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Lawyers for church leader decry Becerra’s comments on client

By STEFANIE DAZIOJune 8, 2019
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The exterior of a La Luz del Mundo church branch is seen Thursday, June 6, 2019, in Los Angeles. California's top prosecutor said Thursday that he believes there are more victims of child sex abuse than those listed in charges against the leader of Mexico-based megachurch La Luz del Mundo and several followers. (AP Photo/Marcio Jose Sanchez)
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The exterior of a La Luz del Mundo church branch is seen Thursday, June 6, 2019, in Los Angeles. California's top prosecutor said Thursday that he believes there are more victims of child sex abuse than those listed in charges against the leader of Mexico-based megachurch La Luz del Mundo and several followers. (AP Photo/Marcio Jose Sanchez)

LOS ANGELES (AP) — Remarks by the California attorney general regarding the arrest of the leader of a Mexico-based megachurch charged with human trafficking and child rape may have tainted a potential jury, defense attorneys said Friday.

Attorney General Xavier Becerra spoke at a news conference Thursday and described La Luz del Mundo leader Naasón Joaquín García as “sick” and “demented.”

“No law of California, no law of humankind and certainly no law of God would permit to occur what Naasón Joaquín García is alleged to have committed in this case against young girls and others,” Becerra said.

Attorneys Ken Rosenfeld and Allen Sawyer decried the language used to describe their client Joaquín García.

“Yesterday was a sad day for the criminal justice system in California,” Sawyer said.” ″How is Mr. García’s supposed to get a fair trial?”

Joaquín García and two co-defendants were arrested in California this week, and a fourth remains at large. They face a 26-count felony complaint that alleges crimes including child rape, statutory rape, molestation, human trafficking, child pornography and extortion.

Becerra disputed the lawyers’ claims, saying in a statement Friday evening that “while we are going to vigorously prosecute this case, these defendants are presumed innocent unless and until proven guilty.”

Joaquín García was originally being held on bail of $25 million, but that amount was increased to $50 million — believed to be the largest ever set in Los Angeles County — after prosecutors argued the church’s millions of followers could raise the money and free Joaquín García, who they say might flee the country.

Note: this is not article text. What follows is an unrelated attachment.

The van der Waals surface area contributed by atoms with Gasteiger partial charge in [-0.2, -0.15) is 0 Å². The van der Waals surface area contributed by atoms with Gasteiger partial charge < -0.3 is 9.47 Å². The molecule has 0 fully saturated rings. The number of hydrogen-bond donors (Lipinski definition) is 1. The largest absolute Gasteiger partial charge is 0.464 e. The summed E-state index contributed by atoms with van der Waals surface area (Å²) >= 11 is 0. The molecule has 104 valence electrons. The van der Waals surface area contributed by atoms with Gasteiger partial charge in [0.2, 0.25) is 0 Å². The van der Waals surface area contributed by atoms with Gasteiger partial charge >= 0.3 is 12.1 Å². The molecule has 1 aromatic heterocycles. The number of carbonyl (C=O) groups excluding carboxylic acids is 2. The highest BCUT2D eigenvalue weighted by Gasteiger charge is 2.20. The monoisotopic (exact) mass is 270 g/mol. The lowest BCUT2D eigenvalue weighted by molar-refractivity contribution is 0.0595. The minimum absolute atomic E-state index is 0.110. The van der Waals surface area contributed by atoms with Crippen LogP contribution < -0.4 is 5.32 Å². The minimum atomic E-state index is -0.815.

Rosenfeld and Sawyer say Joaquín García and his family are paying their legal fees and the evangelical church’s finances are not involved. The lawyers spoke Friday at a bilingual press conference outside an east Los Angeles temple of La Luz del Mundo with Joaquín García’s family and church followers standing beside them.

Bibiana Ochoa, 42, a member of the church from Salt Lake City, said Friday the “false allegations” have caused La Luz del Mundo “a deep sadness.”

“We will return the apostle to his flock,” Rosenfeld said. “Five million faithful stand behind a wrongly accused man.”

The three defendants in custody made their first court appearance in Los Angeles on Wednesday. They did not enter pleas. They will return to court Monday for arraignment.

Joaquín García was originally represented by Dmitry Gorin and Alan Eisner. But he has since changed his lawyers to Rosenfeld and Sawyer, who said the other lawyers only handled the first appearance.

The Sacramento Business Journal called Rosenfeld “one of the most successful criminal defense lawyers in the state” last month after he defended “tax lady” Roni Deutch from a lawsuit filed by former Attorney General Jerry Brown. He also represented former San Francisco 49ers defensive tackle Dana Stubblefield in a rape case.

Sawyer was counsel to former Stockton Mayor Anthony Silva, who pleaded no contest last month to a conflict of interest charge after prosecutors dropped other financial malfeasance counts, the Stockton Record reported.

The attorneys said high-profile figures can often be targeted with false accusations. Rosenfeld said Joaquín García is the “victim of technology, a high-tech hit job.”

Some of the allegations appear to be documented by electronic evidence, but his client’s “identity has been assumed online at times,” Sawyer told The Associated Press Friday afternoon.

“There’s a lot of further investigation that needs to occur,” he said.

The case’s complaint does not mention the use of technology besides the production and distribution of child pornography.

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